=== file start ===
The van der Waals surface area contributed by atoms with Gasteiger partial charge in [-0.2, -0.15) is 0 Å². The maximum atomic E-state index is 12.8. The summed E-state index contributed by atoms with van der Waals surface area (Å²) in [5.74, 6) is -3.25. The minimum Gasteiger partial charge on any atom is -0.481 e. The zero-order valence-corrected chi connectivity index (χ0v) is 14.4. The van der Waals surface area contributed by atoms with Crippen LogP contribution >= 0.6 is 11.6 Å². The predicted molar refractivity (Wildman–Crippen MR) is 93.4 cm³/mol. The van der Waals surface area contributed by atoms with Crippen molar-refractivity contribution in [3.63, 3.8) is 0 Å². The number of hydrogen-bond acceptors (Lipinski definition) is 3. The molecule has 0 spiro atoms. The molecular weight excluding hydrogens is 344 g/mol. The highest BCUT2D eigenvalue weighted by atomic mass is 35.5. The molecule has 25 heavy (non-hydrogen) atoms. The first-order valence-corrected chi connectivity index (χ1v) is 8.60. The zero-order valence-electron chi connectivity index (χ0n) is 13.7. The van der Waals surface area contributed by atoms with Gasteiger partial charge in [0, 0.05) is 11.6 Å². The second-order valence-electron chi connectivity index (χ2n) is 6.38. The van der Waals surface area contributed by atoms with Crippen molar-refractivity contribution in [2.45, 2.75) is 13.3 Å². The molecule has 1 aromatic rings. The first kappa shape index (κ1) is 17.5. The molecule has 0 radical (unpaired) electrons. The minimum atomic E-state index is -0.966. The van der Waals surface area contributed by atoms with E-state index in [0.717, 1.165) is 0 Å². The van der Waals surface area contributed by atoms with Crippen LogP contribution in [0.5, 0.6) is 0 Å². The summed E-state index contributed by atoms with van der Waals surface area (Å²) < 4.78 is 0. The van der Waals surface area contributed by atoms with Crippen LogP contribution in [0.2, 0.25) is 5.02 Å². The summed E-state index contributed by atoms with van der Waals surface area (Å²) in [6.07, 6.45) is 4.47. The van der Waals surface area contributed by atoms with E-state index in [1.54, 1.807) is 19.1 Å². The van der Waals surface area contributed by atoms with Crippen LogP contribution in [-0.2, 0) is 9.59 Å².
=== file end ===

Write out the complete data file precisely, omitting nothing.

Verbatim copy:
The van der Waals surface area contributed by atoms with Gasteiger partial charge in [-0.2, -0.15) is 0 Å². The maximum atomic E-state index is 12.8. The summed E-state index contributed by atoms with van der Waals surface area (Å²) in [5.74, 6) is -3.25. The minimum Gasteiger partial charge on any atom is -0.481 e. The zero-order valence-corrected chi connectivity index (χ0v) is 14.4. The van der Waals surface area contributed by atoms with Crippen LogP contribution >= 0.6 is 11.6 Å². The predicted molar refractivity (Wildman–Crippen MR) is 93.4 cm³/mol. The van der Waals surface area contributed by atoms with Crippen molar-refractivity contribution in [3.63, 3.8) is 0 Å². The number of hydrogen-bond acceptors (Lipinski definition) is 3. The molecule has 0 spiro atoms. The molecular weight excluding hydrogens is 344 g/mol. The highest BCUT2D eigenvalue weighted by atomic mass is 35.5. The molecule has 25 heavy (non-hydrogen) atoms. The first-order valence-corrected chi connectivity index (χ1v) is 8.60. The zero-order valence-electron chi connectivity index (χ0n) is 13.7. The van der Waals surface area contributed by atoms with Gasteiger partial charge in [0, 0.05) is 11.6 Å². The second-order valence-electron chi connectivity index (χ2n) is 6.38. The van der Waals surface area contributed by atoms with Crippen molar-refractivity contribution in [2.45, 2.75) is 13.3 Å². The molecule has 1 aromatic rings. The first kappa shape index (κ1) is 17.5. The molecule has 0 radical (unpaired) electrons. The minimum atomic E-state index is -0.966. The van der Waals surface area contributed by atoms with E-state index in [0.717, 1.165) is 0 Å². The van der Waals surface area contributed by atoms with Crippen LogP contribution in [0.5, 0.6) is 0 Å². The summed E-state index contributed by atoms with van der Waals surface area (Å²) < 4.78 is 0. The van der Waals surface area contributed by atoms with Crippen LogP contribution in [0.2, 0.25) is 5.02 Å². The summed E-state index contributed by atoms with van der Waals surface area (Å²) in [6.07, 6.45) is 4.47. The van der Waals surface area contributed by atoms with E-state index in [1.54, 1.807) is 19.1 Å². The van der Waals surface area contributed by atoms with Crippen LogP contribution in [-0.2, 0) is 9.59 Å².